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Several graphic novels have recently appeared as adaptations of one of the earliest Jewish literary works, and certainly one of the most influential: the Hebrew Bible. Since the Bible has become a universal work, I have included non-Jewish as well as Jewish adaptors in this chapter because they present...
2. Religion and Identity in Art Spiegelman’s Maus
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Art Spiegelman is at the forefront of contemporary graphic novelists. He is critically renowned for such work as his avant-garde journal Raw, edited with his wife, Françoise Mouly (who is also a graphic novelist and the art director of the New Yorker), his cartoons for the New Yorker, and his...
3. The Holocaust Graphic Novel
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While Art Spiegelman’s Maus raises many questions about the religious and other dimensions of the Holocaust, more issues remain. The Holocaust (or in Hebrew, the Shoah, which means “catastrophe”) is fraught with unresolvable questions about how this tragedy can or should be remembered in artistic works. Given its enormity, with six million Jews and many, many other...
4. The Jewish Experience in Europe and Beyond
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Graphic novels dealing with the Jewish experience in Europe before and after the Holocaust and in North Africa form the material for this chapter. Vittorio Giardino, an Italian, Joann Sfar, a Frenchman, and American James Sturm have created significant graphic novels about that experience, including elements...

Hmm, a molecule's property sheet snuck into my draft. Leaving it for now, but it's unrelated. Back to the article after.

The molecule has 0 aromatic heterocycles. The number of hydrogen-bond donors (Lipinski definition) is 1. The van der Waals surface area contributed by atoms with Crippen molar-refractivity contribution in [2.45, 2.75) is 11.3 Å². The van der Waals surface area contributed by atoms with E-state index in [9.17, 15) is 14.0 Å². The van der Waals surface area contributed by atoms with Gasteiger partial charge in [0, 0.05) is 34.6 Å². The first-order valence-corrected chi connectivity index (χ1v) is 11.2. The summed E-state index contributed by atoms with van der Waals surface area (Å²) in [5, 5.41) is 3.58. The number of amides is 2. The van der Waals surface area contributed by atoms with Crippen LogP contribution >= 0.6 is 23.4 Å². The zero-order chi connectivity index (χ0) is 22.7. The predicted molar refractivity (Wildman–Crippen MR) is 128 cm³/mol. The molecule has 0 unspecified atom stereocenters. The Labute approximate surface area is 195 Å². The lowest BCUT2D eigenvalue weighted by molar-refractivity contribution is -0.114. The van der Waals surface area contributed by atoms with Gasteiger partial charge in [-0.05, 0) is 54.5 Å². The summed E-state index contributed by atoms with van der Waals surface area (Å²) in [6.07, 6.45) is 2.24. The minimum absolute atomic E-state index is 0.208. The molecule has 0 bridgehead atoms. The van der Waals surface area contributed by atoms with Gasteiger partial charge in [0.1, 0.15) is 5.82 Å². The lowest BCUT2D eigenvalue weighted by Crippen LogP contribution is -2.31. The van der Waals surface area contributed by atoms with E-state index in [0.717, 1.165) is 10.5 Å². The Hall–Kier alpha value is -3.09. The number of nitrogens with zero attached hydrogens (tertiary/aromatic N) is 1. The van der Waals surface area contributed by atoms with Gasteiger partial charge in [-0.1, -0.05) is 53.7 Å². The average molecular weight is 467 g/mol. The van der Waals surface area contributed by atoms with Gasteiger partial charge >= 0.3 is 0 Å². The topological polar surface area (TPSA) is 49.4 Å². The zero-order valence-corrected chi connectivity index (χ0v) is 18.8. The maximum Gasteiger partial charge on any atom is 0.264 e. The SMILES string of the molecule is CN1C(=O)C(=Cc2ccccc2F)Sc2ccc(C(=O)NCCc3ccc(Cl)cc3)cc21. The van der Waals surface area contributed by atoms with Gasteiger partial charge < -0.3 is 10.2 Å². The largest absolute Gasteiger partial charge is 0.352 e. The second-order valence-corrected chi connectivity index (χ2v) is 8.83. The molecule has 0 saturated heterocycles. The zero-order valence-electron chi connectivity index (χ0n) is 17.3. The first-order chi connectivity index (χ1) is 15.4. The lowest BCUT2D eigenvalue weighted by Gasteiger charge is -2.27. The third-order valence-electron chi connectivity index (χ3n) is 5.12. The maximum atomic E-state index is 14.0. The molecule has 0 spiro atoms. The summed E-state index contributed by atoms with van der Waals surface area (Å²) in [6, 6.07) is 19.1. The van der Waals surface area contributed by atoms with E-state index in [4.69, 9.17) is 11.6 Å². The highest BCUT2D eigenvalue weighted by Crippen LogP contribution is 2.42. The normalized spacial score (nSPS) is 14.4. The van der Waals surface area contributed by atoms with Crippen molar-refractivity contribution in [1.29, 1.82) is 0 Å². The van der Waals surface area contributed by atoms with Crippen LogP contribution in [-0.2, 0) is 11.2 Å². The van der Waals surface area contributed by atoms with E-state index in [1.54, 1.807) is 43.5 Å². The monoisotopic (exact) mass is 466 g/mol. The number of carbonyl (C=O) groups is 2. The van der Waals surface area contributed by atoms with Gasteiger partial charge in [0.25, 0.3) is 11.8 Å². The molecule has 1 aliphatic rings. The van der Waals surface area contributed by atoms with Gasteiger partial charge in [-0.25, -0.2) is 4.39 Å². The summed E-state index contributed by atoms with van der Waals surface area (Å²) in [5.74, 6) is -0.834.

5. The American Immigrant Experience
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Since many of the most important Jewish graphic novelists are the children of immigrants, the theme of Jews as immigrants to the United States has understandably featured heavily in much of their work. Whether set in New York or Cleveland, the idea of Jews having to find their way into American...
6. Some Female American Jewish Creators
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Sharon Rudahl is the creator of, among many other works, A Dangerous Woman, a graphic biography of Emma Goldman, a famous and indeed notorious Russian Jewish immigrant to America who lived during the late nineteenth and early twentieth century. Rudahl’s biography, which is based...
7. Identity and Belief in the Israel-Centered Graphic Novel
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Rutu Modan’s Exit Wounds, Etgar Keret and Asaf Hanuka’s Pizzeria Kamikaze, Ari Folman and David Polonsky’s Waltz with Bashir, and Galit and Gilad Seliktar’s Farm 54 all deal with Israelis’ perceptions of the contemporary world—what they believe and what kind of country they have...
8. The Orthodox Graphic Novel
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Unlike most of the other graphic novels discussed in this book, which usually stress identity at the expense of religion, the best graphic novels about Orthodoxy reinforce belief. Although it was created by a self-avowed secular artist, Hereville: How Mirka Got Her Sword, by Barry Deutsch, gives a positive...
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Page Count: 272
Illustrations: 39 illustrations
Publication Year: 2014
Series Title: Judaic Studies Series